17 Songs That Blatantly Rip Off Other Songs

Imitation is flattery, or something like that. Or influence? That’s the nice word for it.

1. Green Day basically copied The Kinks’ “Picture Book” for their song “Warning.”

Green Day, “Warning”

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The Kinks, “Picture Book”

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2. James Murphy jacked the main hook in LCD Soundsystem’s “North American Scum” from Pete Shelley’s “Homosapien.”

LCD Soundsystem, “North American Scum”

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Pete Shelley, “Homosapien”

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3. Elastica borrowed liberally from at least four Wire songs in their career, but they’re most famous for using the riff from “Three Girl Rhumba” for their hit “Connection.”

Elastica, “Connection”

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Wire, “Three Girl Rhumba”

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4. Blur’s Damon Albarn was forced to give David Bowie a cowriter credit on “M.O.R.” because it so closely resembled “Boys Keep Swinging.”

Blur, “M.O.R.”

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David Bowie, “Boys Keep Swinging”

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5. Same goes for Chris Martin, who had to give Kraftwerk credit for cowriting Coldplay’s “Talk,” which straight-up steals the keyboard hook from “Computer Love.”

Coldplay, “Talk”

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Kraftwerk, “Computer Love”

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6. Pavement borrowed a lot from The Fall on their debut album, but it’s impossible not to notice how much “Conduit for Sale!” sounds like “New Face in Hell.”

Pavement, “Conduit for Sale!”

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The Fall, “New Face in Hell”

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7. The melody of The Flaming Lips’ “Fight Test” is pretty much exactly the same as Cat Stevens’ “Father and Son.” Stevens won a settlement and now receives 75% of all royalties on the song.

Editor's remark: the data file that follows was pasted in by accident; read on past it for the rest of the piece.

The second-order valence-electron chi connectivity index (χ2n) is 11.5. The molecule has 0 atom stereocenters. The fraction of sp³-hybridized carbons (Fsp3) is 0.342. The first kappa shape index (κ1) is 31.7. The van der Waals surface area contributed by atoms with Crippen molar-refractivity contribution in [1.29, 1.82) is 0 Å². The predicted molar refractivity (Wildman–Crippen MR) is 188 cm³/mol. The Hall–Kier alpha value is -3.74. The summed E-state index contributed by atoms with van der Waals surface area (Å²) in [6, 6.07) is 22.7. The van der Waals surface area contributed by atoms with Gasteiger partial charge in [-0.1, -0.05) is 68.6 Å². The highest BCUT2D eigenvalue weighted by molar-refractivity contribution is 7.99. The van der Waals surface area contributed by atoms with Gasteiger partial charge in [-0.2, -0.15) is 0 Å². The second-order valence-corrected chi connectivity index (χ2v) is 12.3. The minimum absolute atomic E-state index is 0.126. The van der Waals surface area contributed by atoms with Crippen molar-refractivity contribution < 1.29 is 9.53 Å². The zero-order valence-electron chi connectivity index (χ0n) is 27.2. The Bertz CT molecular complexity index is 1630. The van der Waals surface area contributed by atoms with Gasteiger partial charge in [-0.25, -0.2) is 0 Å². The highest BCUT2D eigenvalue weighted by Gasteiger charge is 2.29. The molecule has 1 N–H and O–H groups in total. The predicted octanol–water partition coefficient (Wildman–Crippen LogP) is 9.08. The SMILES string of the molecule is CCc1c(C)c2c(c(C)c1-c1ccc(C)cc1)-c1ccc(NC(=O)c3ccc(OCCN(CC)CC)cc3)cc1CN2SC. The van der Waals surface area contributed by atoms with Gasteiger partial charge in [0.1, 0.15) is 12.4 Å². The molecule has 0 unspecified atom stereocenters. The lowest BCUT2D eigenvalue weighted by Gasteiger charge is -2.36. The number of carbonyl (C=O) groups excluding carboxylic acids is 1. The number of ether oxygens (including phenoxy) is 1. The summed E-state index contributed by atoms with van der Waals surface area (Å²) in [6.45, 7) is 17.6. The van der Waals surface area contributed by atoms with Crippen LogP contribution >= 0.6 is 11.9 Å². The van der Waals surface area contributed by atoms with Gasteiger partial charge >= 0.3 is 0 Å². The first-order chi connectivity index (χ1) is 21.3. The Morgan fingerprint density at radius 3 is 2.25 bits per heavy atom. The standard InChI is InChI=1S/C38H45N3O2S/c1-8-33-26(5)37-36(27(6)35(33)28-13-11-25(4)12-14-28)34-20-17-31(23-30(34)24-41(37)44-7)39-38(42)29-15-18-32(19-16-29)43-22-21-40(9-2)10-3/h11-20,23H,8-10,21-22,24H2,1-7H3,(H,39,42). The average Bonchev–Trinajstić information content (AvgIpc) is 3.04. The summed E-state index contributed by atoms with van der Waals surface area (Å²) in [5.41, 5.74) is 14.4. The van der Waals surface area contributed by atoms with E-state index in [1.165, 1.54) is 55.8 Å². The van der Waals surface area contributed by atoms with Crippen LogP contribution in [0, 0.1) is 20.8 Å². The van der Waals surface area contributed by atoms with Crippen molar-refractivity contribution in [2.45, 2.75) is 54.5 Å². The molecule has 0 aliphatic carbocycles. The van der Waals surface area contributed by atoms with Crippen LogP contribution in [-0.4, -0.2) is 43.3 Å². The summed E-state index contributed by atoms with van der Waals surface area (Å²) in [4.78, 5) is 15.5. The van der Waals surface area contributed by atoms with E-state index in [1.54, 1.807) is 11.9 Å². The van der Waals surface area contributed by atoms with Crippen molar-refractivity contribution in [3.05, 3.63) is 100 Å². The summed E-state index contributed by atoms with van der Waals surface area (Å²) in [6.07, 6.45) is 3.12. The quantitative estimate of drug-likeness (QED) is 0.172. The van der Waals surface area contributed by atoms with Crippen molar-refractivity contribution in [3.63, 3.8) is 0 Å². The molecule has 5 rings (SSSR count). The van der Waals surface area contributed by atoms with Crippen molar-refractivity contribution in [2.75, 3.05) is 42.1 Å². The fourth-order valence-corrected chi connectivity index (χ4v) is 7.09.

The Flaming Lips, “Fight Test”

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Cat Stevens, “Father and Son”

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8. Sublime’s Bradley Nowell basically rewrote The Beatles’ “Lady Madonna” as “What I Got.”

Sublime, “What I Got”

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The Beatles, “Lady Madonna”

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9. Lady Gaga’s “Born This Way” closely resembles Madonna’s “Express Yourself.”

Lady Gaga, “Born This Way”

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Madonna, “Express Yourself”

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10. The New Seekers successfully sued Oasis for using the melody of their biggest hit in “Shakermaker.”

Oasis, “Shakermaker”

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The New Seekers, “I’d Like to Teach the World to Sing”

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11. Arcade Fire’s “Keep the Car Running” sounds suspiciously similar to John Cafferty and the Beaver Brown Band’s “On the Dark Side,” but in fairness, that song was kind of a Bruce Springsteen rip to begin with.

Arcade Fire, “Keep the Car Running”

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John Cafferty and the Beaver Brown Band, “On the Dark Side”

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12. How did no one in Pearl Jam notice how much the melody of “Given to Fly” sounds like Led Zeppelin’s “Going to California”?

Pearl Jam, “Given to Fly”

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Led Zeppelin, “Going to California”

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13. This song by The Offspring is like a bad Weird Al version of The Beatles’ “Ob-La-Di, Ob-La-Da.”

The Offspring, “Why Don’t You Get a Job?”

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The Beatles, “Ob-La-Di, Ob-La-Da”

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14. Nirvana almost didn’t release “Come As You Are” as a single because it so closely resembled Killing Joke’s “Eighties.”

Nirvana, “Come As You Are”

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Killing Joke, “Eighties”

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15. The guitar hook of Jarvis Cocker’s “Black Magic” is a shameless lift from “Crimson and Clover.”

Jarvis Cocker, “Black Magic”

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Tommy James and the Shondells, “Crimson and Clover”

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16. Both Wilco and Stereolab have based songs on the “motorik” rhythm of Neu!’s classic krautrock song “Hallogallo.”

Wilco, “Spiders (Kidsmoke)”

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Stereolab, “Exploding Head Movie”

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Neu!, “Hallogallo”

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